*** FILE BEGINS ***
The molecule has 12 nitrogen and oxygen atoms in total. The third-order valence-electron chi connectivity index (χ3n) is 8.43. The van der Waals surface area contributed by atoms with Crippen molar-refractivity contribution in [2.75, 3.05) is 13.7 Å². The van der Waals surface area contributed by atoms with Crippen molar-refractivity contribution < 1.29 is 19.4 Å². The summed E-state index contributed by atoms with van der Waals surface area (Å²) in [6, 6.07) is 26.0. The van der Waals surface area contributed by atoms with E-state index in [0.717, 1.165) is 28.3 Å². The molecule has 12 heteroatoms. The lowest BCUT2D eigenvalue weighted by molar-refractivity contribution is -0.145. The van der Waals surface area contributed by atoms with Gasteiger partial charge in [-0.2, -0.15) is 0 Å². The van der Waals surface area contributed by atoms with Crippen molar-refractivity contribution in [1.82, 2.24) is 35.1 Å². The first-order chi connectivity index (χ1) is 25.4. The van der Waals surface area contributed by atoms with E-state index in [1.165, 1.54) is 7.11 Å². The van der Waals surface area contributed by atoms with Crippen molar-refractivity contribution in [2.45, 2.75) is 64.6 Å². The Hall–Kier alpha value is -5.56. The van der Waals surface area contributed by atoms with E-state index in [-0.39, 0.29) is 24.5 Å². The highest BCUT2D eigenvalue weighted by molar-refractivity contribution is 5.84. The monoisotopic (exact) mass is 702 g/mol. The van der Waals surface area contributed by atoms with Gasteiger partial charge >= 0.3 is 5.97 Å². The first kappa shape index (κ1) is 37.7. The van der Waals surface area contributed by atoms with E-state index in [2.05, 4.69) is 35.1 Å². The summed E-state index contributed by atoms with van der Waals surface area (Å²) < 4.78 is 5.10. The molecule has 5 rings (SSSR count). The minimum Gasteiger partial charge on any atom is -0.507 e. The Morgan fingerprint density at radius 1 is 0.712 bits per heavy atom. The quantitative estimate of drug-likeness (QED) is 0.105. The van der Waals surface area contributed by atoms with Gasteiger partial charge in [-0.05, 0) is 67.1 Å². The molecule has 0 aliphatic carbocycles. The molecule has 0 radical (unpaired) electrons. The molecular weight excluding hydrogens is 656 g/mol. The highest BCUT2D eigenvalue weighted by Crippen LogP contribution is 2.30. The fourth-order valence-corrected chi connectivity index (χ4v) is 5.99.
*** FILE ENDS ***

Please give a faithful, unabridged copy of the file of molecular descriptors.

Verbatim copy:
The molecule has 12 nitrogen and oxygen atoms in total. The third-order valence-electron chi connectivity index (χ3n) is 8.43. The van der Waals surface area contributed by atoms with Crippen molar-refractivity contribution in [2.75, 3.05) is 13.7 Å². The van der Waals surface area contributed by atoms with Crippen molar-refractivity contribution < 1.29 is 19.4 Å². The summed E-state index contributed by atoms with van der Waals surface area (Å²) in [6, 6.07) is 26.0. The van der Waals surface area contributed by atoms with E-state index in [0.717, 1.165) is 28.3 Å². The molecule has 12 heteroatoms. The lowest BCUT2D eigenvalue weighted by molar-refractivity contribution is -0.145. The van der Waals surface area contributed by atoms with Gasteiger partial charge in [-0.2, -0.15) is 0 Å². The van der Waals surface area contributed by atoms with Crippen molar-refractivity contribution in [1.82, 2.24) is 35.1 Å². The first-order chi connectivity index (χ1) is 25.4. The van der Waals surface area contributed by atoms with E-state index in [1.165, 1.54) is 7.11 Å². The van der Waals surface area contributed by atoms with Crippen molar-refractivity contribution in [2.45, 2.75) is 64.6 Å². The Hall–Kier alpha value is -5.56. The van der Waals surface area contributed by atoms with E-state index in [-0.39, 0.29) is 24.5 Å². The highest BCUT2D eigenvalue weighted by molar-refractivity contribution is 5.84. The monoisotopic (exact) mass is 702 g/mol. The van der Waals surface area contributed by atoms with Gasteiger partial charge >= 0.3 is 5.97 Å². The first kappa shape index (κ1) is 37.7. The van der Waals surface area contributed by atoms with E-state index in [2.05, 4.69) is 35.1 Å². The summed E-state index contributed by atoms with van der Waals surface area (Å²) < 4.78 is 5.10. The molecule has 5 rings (SSSR count). The minimum Gasteiger partial charge on any atom is -0.507 e. The Morgan fingerprint density at radius 1 is 0.712 bits per heavy atom. The quantitative estimate of drug-likeness (QED) is 0.105. The van der Waals surface area contributed by atoms with Gasteiger partial charge in [-0.05, 0) is 67.1 Å². The molecule has 0 aliphatic carbocycles. The molecule has 0 radical (unpaired) electrons. The molecular weight excluding hydrogens is 656 g/mol. The highest BCUT2D eigenvalue weighted by Crippen LogP contribution is 2.30. The fourth-order valence-corrected chi connectivity index (χ4v) is 5.99.